Having problems with your espresso at home?
Struggling to get the perfect espresso at home every time? Fear not. We have some simple yet helpful tips and tricks to aid you in your quest for consistent espresso greatness.
Step 1 – Grinding
If you are grinding your own coffee beans at home, then the first thing to check would be your grind size. If the grind size is incorrect, the outcome could be bitter, or sour coffee. And none of us want that.
Let’s see if we can help you.
An incorrect grind size can lead to the wrong extraction. Two terms used here are under, and over-extraction. You have ‘Under extraction’ if your espresso pours too fast and tastes sour. One cause of this could be that your grind size is too coarse. At the other end of the scale, you can find ‘Over extraction’. This occurs if your espresso pours too slow and tastes bitter. A cause of this could be that your grind size is too fine.
Changing your grind size.
To adjust the grind size of an electric start/stop grinder you must grind the coffee for longer for a finer grind, or shorter for a coarser grind. For grind size consistency from cup to cup, perhaps time yourself and make a note for future use.
Handy tip – Keep a little bit of your best grind and then use this to compare for future use. Put the old grinds and new grind in-between your index finger and thumb on each hand and feel if they are of a similar consistency.
For a hand grinder or an electric grinder with an adjustable grind size, make the grind finer by turning the hopper toward the smaller or finer end of the scale. To make it coarser, turn it the other way.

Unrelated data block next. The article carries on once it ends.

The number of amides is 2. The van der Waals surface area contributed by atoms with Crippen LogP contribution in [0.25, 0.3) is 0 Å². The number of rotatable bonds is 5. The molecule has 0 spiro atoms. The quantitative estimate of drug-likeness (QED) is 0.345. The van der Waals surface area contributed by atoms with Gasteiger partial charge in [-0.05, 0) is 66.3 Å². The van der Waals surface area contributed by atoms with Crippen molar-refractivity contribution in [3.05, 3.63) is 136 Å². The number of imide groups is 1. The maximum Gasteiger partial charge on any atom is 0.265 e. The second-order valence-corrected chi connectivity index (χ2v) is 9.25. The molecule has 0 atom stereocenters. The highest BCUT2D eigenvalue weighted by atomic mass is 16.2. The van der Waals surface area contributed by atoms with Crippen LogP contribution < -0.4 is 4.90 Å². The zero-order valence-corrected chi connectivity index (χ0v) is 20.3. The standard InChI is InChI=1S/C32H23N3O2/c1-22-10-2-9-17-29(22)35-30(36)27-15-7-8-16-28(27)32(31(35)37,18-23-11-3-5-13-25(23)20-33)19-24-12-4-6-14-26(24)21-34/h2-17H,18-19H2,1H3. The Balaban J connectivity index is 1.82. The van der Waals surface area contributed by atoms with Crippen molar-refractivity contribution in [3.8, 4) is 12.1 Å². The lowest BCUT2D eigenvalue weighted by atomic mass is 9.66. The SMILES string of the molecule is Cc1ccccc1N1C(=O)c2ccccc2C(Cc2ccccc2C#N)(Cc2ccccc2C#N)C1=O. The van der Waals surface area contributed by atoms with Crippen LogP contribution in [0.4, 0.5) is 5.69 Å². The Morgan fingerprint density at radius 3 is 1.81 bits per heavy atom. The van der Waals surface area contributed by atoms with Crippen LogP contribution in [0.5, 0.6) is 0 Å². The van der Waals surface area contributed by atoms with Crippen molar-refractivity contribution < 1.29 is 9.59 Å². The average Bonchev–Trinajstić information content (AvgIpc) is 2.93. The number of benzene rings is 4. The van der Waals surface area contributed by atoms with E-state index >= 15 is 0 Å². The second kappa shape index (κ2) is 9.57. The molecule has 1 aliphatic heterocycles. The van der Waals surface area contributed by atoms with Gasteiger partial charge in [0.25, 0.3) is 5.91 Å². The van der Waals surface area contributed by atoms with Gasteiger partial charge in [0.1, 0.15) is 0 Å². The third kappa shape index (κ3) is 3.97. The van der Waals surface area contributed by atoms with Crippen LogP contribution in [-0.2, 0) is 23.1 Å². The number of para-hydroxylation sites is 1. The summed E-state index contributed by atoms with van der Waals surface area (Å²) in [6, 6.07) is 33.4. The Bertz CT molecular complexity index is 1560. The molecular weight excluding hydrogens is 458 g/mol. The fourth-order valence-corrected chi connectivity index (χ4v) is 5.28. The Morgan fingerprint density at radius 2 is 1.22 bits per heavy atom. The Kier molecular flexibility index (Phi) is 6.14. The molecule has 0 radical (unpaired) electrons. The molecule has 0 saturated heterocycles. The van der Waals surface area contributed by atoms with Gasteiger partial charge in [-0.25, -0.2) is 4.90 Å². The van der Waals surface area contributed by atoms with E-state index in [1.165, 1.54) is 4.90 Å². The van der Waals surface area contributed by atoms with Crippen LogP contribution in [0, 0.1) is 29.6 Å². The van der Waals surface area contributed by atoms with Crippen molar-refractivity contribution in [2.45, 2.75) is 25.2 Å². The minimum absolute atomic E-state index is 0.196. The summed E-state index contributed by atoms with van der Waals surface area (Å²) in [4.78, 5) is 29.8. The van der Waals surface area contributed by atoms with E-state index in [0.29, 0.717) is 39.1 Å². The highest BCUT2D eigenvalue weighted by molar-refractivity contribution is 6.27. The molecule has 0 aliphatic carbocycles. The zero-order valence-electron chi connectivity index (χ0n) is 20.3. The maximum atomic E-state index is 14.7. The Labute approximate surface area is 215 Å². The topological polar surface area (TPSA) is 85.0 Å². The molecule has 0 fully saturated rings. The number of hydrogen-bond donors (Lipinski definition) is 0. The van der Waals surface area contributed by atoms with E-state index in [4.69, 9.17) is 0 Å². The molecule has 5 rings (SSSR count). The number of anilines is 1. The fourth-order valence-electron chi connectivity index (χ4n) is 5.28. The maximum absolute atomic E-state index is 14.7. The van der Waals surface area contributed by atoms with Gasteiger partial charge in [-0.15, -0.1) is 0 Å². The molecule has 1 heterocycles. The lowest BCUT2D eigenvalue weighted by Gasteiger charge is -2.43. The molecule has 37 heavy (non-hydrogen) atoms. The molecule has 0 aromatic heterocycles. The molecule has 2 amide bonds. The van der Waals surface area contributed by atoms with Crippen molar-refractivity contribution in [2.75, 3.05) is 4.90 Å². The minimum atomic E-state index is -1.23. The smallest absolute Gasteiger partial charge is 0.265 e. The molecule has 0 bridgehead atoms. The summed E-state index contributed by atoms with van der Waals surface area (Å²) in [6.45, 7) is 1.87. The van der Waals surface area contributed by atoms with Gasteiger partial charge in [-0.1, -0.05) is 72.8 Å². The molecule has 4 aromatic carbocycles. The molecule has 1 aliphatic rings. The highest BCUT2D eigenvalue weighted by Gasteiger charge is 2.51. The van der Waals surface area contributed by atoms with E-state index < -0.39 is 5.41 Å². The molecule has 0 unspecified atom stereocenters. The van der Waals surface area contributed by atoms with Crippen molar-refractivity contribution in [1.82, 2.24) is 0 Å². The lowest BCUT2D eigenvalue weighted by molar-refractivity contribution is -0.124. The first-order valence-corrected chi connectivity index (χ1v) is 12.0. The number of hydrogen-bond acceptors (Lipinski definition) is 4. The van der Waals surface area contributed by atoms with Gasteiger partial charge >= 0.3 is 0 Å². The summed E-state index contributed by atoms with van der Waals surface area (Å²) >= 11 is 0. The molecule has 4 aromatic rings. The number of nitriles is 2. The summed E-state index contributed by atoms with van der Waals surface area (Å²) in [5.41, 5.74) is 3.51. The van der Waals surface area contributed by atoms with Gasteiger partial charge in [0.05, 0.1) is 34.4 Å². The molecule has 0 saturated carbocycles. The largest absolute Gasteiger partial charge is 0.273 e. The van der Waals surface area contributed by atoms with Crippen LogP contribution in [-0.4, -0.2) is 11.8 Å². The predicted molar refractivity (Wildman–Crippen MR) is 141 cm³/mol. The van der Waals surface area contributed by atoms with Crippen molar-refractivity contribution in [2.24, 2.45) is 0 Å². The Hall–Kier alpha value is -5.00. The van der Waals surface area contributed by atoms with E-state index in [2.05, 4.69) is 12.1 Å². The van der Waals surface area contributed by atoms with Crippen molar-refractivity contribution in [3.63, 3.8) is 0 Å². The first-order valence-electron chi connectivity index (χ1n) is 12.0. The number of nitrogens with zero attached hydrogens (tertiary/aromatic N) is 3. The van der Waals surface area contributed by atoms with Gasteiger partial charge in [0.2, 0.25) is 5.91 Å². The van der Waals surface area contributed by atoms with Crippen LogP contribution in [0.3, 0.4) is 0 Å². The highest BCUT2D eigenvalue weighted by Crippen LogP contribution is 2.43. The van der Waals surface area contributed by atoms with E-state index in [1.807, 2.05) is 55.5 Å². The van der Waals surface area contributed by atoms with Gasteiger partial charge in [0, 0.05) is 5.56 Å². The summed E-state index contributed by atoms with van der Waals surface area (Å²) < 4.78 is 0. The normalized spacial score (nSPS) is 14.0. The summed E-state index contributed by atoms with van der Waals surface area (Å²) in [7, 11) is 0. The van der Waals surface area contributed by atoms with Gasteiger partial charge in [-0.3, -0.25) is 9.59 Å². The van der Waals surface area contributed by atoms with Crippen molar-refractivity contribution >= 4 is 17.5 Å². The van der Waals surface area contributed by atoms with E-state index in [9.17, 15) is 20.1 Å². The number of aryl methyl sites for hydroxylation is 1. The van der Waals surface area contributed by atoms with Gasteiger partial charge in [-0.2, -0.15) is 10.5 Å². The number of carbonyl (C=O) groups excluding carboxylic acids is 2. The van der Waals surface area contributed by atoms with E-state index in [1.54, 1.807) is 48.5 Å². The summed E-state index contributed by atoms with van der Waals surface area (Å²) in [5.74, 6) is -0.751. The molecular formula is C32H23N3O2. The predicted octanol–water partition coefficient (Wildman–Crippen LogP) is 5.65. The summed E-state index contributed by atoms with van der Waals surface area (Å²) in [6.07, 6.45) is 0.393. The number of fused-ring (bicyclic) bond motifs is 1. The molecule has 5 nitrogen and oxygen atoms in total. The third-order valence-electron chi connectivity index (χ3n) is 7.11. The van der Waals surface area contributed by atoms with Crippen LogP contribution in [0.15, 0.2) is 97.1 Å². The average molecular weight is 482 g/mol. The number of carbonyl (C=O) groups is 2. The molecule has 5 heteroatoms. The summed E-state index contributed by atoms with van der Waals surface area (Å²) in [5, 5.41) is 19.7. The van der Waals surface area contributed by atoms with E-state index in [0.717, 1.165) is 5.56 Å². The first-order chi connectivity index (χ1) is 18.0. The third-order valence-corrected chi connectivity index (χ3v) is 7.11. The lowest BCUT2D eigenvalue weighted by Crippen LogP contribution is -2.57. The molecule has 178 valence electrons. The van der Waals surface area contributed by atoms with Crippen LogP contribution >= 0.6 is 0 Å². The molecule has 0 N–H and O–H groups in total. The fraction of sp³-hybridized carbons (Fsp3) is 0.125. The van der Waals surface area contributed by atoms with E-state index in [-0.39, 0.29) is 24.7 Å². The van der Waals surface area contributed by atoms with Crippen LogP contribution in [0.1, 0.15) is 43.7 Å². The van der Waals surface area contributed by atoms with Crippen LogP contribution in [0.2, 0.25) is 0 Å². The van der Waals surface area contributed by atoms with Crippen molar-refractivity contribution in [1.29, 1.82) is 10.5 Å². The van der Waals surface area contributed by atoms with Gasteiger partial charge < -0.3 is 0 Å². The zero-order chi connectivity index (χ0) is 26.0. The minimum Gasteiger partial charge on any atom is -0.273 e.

The grind size for an espresso machine needs to be quite powdery. If you purchase pre-ground coffee, check that the grind size is correct to start. For instance, a coarse, cafetiere grind will not work correctly in an espresso machine. The grinds will be too large and therefore let the water through too fast.
If you buy your coffee pre-ground for your espresso machine and it is powdery, then let’s look at what else you can do to achieve a consistently good espresso at home.
Step 2 - The amount
If you cannot adjust the grind size, then try adjusting the amount of coffee you use at a time.
If you use more coffee, the coffee ‘bed’ will be thicker. This will make it harder for the water to pass through. If you use less, the opposite will happen. The bed will be thinner, and therefore the water can pass through freely.
If your espresso pours too quickly and tastes a little sour, add more coffee next time.
If your espresso pours too slow and tastes bitter, you may have added too much. Try again with less coffee.
Hand tip: Have a scoop, or particular spoon to measure your amount each time. This will keep consistency in the amount you use.
Play about with the amount and then when you’ve nailed it, which you will, write it down and keep it with the scoop/spoon that you used.
Step 3 – Tamping pressure
Tamping pressure is the amount of pressure you use to compact the coffee bed before you brew. Tamping makes the holes in between the coffee grounds smaller, meaning the water has to fight harder to find its way through.
If you have tamped with too much pressure, the water will have to fight really hard to work its way through the bed of coffee. This means that the water will sit within the coffee bed for longer and, in turn, lead to over-extraction. Over-tamping can lead to the coffee dripping slowly and tasting bitter. If this happens, try a softer tamp next time.
On the other hand, if you tamp with not enough pressure, the water will find it easy to work through the coffee bed as the gaps in between the coffee grinds are still rather large. This can lead to watery, under-extracted coffee that can taste sour. If this happens, try tamping a little harder next time.
Finding your ideal tamping pressure can take a couple of go’s, but once you’ve nailed it you will start to gain ‘muscle memory’ and automatically tamp the same each time.
To fine tune, you may need to do multiples or all of the above.